Verbs – Definition, Types, Uses, and Examples

Definition of a Verb

The Oxford Learners’ Dictionary defines a ‘verb’ as “a word or group of words that express an action (such as eat), an event (such as happen) or a state (such as exist)”. According to the Cambridge Dictionary, a ‘verb’ is defined as “a word or phrase that describes an action, condition, or experience”. The Collins Dictionary provides a much more elaborate definition of a verb. According to them, “A verb is a word such as ‘ sing’, ‘ feel’, or ‘ die’ which is used with a subject to say what someone or something does or what happens to them, or to give information about them”.

Verbs Referring to Actions

Verbs referring to action (action verbs) are those that involve the movement of one’s body in one way or the other. Some examples of verbs referring to actions are as follows:

  • Walk
  • Run
  • Talk
  • Sit
  • Read
  • Write
  • Jog
  • Cough
  • Sleep
  • Jump
  • Sing
  • Drink
  • Teach
  • Present
  • Build
  • Break
  • Tow
  • Toss
  • Hug
  • Fight

Verbs Referring to Experiences or Feelings

These are verbs that refer to something that you can feel or experience and do not necessarily involve a movement of any kind. Some examples of verbs referring to feelings and experiences are as follows:

  • Love
  • Hate
  • Envy
  • Believe
  • Trust
  • Feel
  • Entrust
  • Experience
  • Care
  • Cherish
  • Sense
  • Know
  • Recognize
  • Understand
  • Comprehend
  • Like
  • Need
  • Adore
  • Loathe
  • Appreciate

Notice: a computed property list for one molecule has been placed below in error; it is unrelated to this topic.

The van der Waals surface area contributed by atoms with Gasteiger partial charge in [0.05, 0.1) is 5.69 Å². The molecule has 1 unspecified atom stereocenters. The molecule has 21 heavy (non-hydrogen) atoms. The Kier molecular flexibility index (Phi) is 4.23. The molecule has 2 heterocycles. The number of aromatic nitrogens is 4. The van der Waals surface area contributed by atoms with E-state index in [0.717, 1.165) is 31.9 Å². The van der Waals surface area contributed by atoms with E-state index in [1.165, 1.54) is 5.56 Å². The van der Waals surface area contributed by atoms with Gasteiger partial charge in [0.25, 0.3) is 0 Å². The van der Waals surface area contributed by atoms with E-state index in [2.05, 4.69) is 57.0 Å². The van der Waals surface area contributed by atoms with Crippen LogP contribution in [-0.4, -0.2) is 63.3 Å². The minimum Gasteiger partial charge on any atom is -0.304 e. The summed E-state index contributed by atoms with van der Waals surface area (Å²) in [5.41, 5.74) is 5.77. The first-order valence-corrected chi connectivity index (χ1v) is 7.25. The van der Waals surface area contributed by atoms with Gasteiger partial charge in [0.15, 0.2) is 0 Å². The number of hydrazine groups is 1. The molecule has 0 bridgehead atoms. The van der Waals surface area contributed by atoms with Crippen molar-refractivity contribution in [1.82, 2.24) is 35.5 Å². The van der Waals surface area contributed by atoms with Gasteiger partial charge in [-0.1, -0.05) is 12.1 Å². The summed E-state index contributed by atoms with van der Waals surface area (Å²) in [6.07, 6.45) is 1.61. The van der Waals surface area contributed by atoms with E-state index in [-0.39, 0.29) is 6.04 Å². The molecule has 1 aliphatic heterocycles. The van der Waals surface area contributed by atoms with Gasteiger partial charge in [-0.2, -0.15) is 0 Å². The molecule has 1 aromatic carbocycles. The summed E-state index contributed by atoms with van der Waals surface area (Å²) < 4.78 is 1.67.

Verbs Referring to a State or Condition

These verbs are those that refer to situations or the state of being. All forms of ‘to be’ verbs belong to this category. Some examples of verbs referring to a state or condition are as follows:

  • Am
  • Is
  • Are
  • Was
  • Were
  • Have
  • Has
  • Will be
  • Appear
  • Seem
  • Become
  • Been
  • Being

Auxiliary Verbs

Auxiliary verbs, also known as helping verbs, are special kinds of verbs that work together with another verb to make it make more sense. They help change the tense (when something happened), mood (how something feels), or voice (who is doing the action) of the main verb. So, whenever you see an auxiliary verb, there’s always another verb with it, which is the most important action in the sentence.

Some examples of auxiliary verbs are:

  • Am
  • Is
  • Are
  • Was
  • Were
  • Have
  • Has
  • Do
  • Will
  • Can

Remember, when using auxiliary verbs, you need to match them correctly with the tense of the sentence. Also, interestingly, some auxiliary verbs can also work as the main verb in a sentence. There are also special verbs called modal verbs that can help other verbs, but they can’t be the main verb themselves.

Practice exercises on auxiliary verbs to get better at using them.

Modal Verbs

Modal verbs are another type of special verbs. They help show if something is possible, likely, able to happen, or necessary. Unlike other helping verbs, modal verbs can’t be the main action in a sentence.

Here are some examples of modal verbs:

  • Can
  • Could
  • Will
  • Would
  • May
  • Might
  • Should
  • Must
  • Ought to

Leave a Reply

Your email address will not be published. Required fields are marked *